Sunday, October 2, 2011

Explore the Virtues of Jamaican Sarsaparilla

A popular herbal ingredient in sodas during the days of the "Wild West," Sarsaparilla

Family: Smilacaceae (smilax-greenbrier) – Liliaceae (lily)
Botanical: Smilax aristolochiifolia (also known as Smilax medica)

Other Common Names: Smilax, Gray Sarsaparilla, Mexican Sarsaparilla, Vera Cruz Sarsaparilla, Equadorian Sarsaparilla, Shot Bush, Red-bearded Sarsaparilla, Brown Sarsaparilla, Jamaican Sarsaparilla, Honduran Sarsaparilla, Rabbit Root

History and Uses:
Sarsaparilla is a tropical American perennial plant. Various species are found in Mexico, South America and the Caribbean. It is also found throughout India and in the Himalayas, but Sarsaparilla known as Jamaican Sarsaparilla is considered the best, with Honduran and Mexican close behind. This plant derived its name from being exported to Europe through Jamaica. The word, Sarsaparilla, is derived from the Spanish words, sarza, meaning a "bramble," and parilla, a vine, referring to the thorny stems of the plant. Its roots, which are used in herbology, burrow deeply into the ground, while its vines are avid climbers. When Sarsaparilla was first brought from Mexico to Spain in the 1500s, it was exalted as a treatment for venereal diseases, such as gonorrhea and syphilis. This caused it to be very popular with pirates and cowboys. Cowboys ordering Sarsaparilla usually requested this drink after visiting brothels. However, it was not as effective as the claims touted. In the mid-1800s, the brewed plant became very popular in the United States as a spring tonic. The root was used commercially as a foaming ingredient and flavoring in root beer and other soft drinks. Primary chemical constituents of this herb include saponins (sapogenins, parillin), glycosides, sitosterol, stigmasterin, resin, fat and sugar. Sarsaparilla also contains calcium, copper, iron, iodine, manganese, potassium, silicon, sodium, sulfur,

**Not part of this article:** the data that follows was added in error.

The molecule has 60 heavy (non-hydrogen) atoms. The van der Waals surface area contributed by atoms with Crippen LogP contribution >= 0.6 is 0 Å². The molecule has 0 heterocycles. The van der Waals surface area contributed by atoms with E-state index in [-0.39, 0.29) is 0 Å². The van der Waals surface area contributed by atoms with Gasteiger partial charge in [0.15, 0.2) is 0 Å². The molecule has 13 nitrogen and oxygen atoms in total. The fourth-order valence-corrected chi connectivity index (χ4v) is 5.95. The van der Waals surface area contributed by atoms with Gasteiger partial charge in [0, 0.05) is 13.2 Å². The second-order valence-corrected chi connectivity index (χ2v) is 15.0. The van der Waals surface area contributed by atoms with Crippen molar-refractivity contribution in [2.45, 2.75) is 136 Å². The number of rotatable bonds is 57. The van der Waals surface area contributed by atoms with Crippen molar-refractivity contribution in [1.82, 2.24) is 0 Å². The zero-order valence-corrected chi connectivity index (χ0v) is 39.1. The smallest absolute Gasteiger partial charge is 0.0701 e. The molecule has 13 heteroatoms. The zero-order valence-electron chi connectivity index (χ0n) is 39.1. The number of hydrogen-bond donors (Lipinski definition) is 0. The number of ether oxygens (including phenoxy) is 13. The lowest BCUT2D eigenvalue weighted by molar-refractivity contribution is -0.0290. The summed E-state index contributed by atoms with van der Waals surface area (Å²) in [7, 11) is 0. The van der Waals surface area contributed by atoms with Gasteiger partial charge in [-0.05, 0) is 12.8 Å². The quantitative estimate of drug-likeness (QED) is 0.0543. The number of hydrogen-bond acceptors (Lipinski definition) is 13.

B-complex and vitamins A, C and D. Sarsaparilla Root is said to be good for gout, rheumatism, colds, fevers and catarrhal problems, as well as for relieving flatulence. Sarsaparilla is said to reduce fevers by helping cool down the body and promoting perspiration. A tea made from it has also been used externally for skin problems, scrofula, ringworm and tetters. The smoke of Sarsaparilla was once recommended for asthma conditions. It is also very useful as a tonic, alterative, diaphoretic and diuretic. Sarsaparilla is said to purify the urogenital tract, dispelling all infection and inflammation. Sarsaparilla's diaphoretic and blood-cleansing action is also useful for rheumatic inflammation. It is thought to stimulate the production of reproductive hormones and is said to have a tonic action on the sexual organs. Sarsaparilla is believed to increase testosterone and progesterone levels in the body, as well as excite the passions, making men more virile and women more sensuous. Externally, it can be used as a wash for genital sores or herpes, or as a hot fomentation for painful, arthritic joints. Additionally, because heavy metallic contaminants form in the blood from the foul and corrupted air breathed in daily by millions of people in large metropolitan areas affected by smog, Sarsaparilla is said to be especially good for removing these heavy metals if taken properly.

Recommended Usage:
Take two (2) capsules, two (2) to three (3) times each day with water at mealtimes.

Pregnant and nursing women should avoid Sarsaparilla. Large amounts of Sarsaparilla (many times the recommended dosage) may cause gastro-intestinal irritation, and if that occurs, dosage should be reduced or stopped. People who take bloodthinning medications (Coumadin, etc.) should not use Sarsaparilla, and other prescription medication should not be taken at the same time as Sarsaparilla, because the medicine may be absorbed or excreted more rapidly. According to the German Commission E monograph, Sarsaparilla may cause stomach irritation and temporary kidney irritation.

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